Five artists, including Valaria Tatera and Jason S. Yi, have won Southeast Wisconsin’s prestigious award for individual artists, the Mary L. Nohl Fellowship.
This year, the Nohl Fund is awarding two established artists $35,000 and three emerging artists $15,000 each to create new work or complete work in progress. The funds allocated in memory of the late artist Nohl are unrestricted.
Each artist also receives a $5,000 budget for professional development/production.
The 19th annual competition attracted 165 applicants.
The five winners, all from Milwaukee, will participate in a future exhibition at the Haggerty Museum of Art.
Established Artist Category Winners:
- Interdisciplinary artist Jason S.Yi works in the fields of photography, video, sculpture, drawing and site-specific installations. He has exhibited regionally, nationally and internationally. Born in South Korea, he came to the United States at a young age and gave his work, as the Nohl committee put it, a “bicultural lens”.
- An inducted member of the Bad River Band of Lake Superior Chippewa, Valaria Tatera “Examines self-identity and contemporary indigenous themes such as the relationship between colonization and extinction, visibility and indigenous resilience,” Nohl said in a statement announcing this year’s winners.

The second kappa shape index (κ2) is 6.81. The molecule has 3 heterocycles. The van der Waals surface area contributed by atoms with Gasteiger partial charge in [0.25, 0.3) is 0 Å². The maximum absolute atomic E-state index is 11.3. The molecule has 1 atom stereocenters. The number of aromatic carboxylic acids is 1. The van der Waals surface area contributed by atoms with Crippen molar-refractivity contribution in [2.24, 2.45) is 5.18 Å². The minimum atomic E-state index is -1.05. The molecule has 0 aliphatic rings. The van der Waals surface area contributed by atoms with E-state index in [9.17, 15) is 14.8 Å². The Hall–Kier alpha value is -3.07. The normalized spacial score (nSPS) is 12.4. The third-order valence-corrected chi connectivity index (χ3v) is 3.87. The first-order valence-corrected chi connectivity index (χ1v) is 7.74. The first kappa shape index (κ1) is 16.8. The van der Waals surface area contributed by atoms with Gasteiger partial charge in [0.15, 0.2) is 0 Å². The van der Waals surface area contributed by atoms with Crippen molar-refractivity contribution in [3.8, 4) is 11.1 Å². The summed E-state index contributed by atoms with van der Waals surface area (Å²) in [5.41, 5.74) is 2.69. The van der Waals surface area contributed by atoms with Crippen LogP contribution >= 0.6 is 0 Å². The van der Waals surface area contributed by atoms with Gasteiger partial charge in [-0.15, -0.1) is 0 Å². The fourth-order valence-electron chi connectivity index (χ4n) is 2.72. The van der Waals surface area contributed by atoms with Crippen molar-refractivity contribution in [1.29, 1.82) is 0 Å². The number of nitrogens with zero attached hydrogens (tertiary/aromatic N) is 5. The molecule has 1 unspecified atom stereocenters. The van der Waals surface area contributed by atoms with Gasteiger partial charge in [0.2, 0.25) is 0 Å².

Winner in the Young Artists category:
- John W Balsley creates drawings and comics with anthropomorphic characters and satirical situations influenced by both cartoons and alternative comics.
- Experimental filmmaker Inna Dmitrieva combines elements of documentary, essay film and abstraction in both autobiographical films and larger-scale works.
- By printing, drawing, weaving and quilting, Molly Hassler Mines “the complex relationship between representation and identity as a queer person in the Midwest.”
Finalists in the established artist category included Aaron Boyd, Yevgeniya Kaganovich, David Najib Kasir and Heidi Parkes.
Finalists in the up and coming group included Alyssa Ackerman, Britany Gunderson and Nicholas Perry.
The judges included Jade Powers, associate curator at the Kemper Museum of Contemporary Art in Kansas City; Victoria Sung, associate curator of visual arts at the Walker Art Center in Minneapolis; and Toccarra AH Thomas, a media and performance artist, film programmer, and arts curator who is director of the Joan Mitchell Center in New Orleans.
Due to the pandemic, the judging process was conducted virtually, including virtual studio visits with the established artist and upcoming artist finalists.
The grant program is funded by a legacy from the late Fox Point artist Mary L. Nohl.